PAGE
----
A pioneer of intelligent systems, Ray Kurzweil is one of the foremost inventors of the late 20th century and early 21st century. He has received several awards, grants, and prizes, including the National Medal of Technology in 1999, the highest such honor, and the $500,000 Lemelson MIT Prize in 2000. Kurzweil holds honorary doctorates from 11 universities. His numerous published materials include the best-selling books The Age of Intelligent Machines (MIT Press, 1990) and The Age of Spiritual Machines: When Computers Exceed Human Intelligence (Viking/Penguin, 1999). With 15 technological firsts to his name, Kurzweil was inducted into the National Inventors Hall of Fame in September 2002.

Technological Firsts: The 1960s-70s

Kurzweil's long history of invention and innovation in computer technology preceded the formation of Kurzweil Technologies in 1995. At the age of 13 he developed the first computerized statistical application, Four Way Analysis of Variance, distributed through IBM. In 1965, at 17 years old, Kurzweil invented a computer with an "expert" system capable of recognizing patterns in classical music compositions; the computer then composed original compositions based on those patterns. For this work Kurzweil won first prize in the International Science Fair for Electronics and Communications and six national prizes; he was one of 40 winners in the Westinghouse Science Talent Search. Kurzweil appeared on the television show, "I've Got a Secret," where he played one of the musical compositions on an upright piano. One of the guest celebrities guessed his secret, that the computer he built had composed the piece.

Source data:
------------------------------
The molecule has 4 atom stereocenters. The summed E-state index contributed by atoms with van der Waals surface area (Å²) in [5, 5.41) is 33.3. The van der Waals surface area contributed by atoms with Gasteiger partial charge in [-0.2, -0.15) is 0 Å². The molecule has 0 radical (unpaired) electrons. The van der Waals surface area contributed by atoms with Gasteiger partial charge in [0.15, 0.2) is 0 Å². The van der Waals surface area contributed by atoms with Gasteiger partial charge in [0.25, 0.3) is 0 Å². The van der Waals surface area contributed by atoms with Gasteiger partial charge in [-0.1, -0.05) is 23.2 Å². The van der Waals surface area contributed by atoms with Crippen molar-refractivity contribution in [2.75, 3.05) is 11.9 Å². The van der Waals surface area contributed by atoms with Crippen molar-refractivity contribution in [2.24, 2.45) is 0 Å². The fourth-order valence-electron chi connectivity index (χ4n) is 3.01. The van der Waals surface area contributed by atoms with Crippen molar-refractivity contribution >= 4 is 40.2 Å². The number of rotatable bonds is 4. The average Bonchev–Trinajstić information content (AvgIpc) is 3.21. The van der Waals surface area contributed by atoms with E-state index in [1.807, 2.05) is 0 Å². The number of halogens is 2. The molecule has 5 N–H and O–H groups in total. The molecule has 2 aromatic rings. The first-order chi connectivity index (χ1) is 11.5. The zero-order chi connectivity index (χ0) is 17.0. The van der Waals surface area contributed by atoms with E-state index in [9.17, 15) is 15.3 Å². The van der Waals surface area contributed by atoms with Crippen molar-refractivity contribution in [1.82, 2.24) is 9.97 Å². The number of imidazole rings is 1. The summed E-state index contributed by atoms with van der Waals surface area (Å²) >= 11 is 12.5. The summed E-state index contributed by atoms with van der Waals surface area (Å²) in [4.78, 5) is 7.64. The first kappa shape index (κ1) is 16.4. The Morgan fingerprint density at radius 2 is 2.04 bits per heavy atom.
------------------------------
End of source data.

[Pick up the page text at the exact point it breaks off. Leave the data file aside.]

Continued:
Kurzweil's first foray into the business world occurred while he was a sophomore at the Massachusetts Institute of Technology (MIT). He input two million facts on 3,000 colleges into a computer program that then matched the preferences of high school students to appropriate colleges. Kurzweil sold the Select College Consulting Program (SELECT) to a New York publisher for $100,000 plus royalties in 1967.

Kurzweil's interest in pattern recognition led to the founding of Kurzweil Computer Products (KCP) in 1974. Kurzweil intended to develop an optical character recognition program capable of reading any font; at that time such programs were capable of recognizing only one or two fonts. By late 1974 Kurzweil succeeded in developing the Omni-Font Optical Character Recognition (OCR), but he did not know what practical applications existed for it. Unexpectedly he met a blind man on an airplane who said the only real disability to his blindness was the inability to read books, magazines, and documents. The encounter prompted Kurzweil to develop the first Print-to-Speech Reading Machine for the Blind. The OCR scanned materials and the program generalized about certain shapes, identified letters, and then synthesized words into an artificial voice that spoke the words out loud.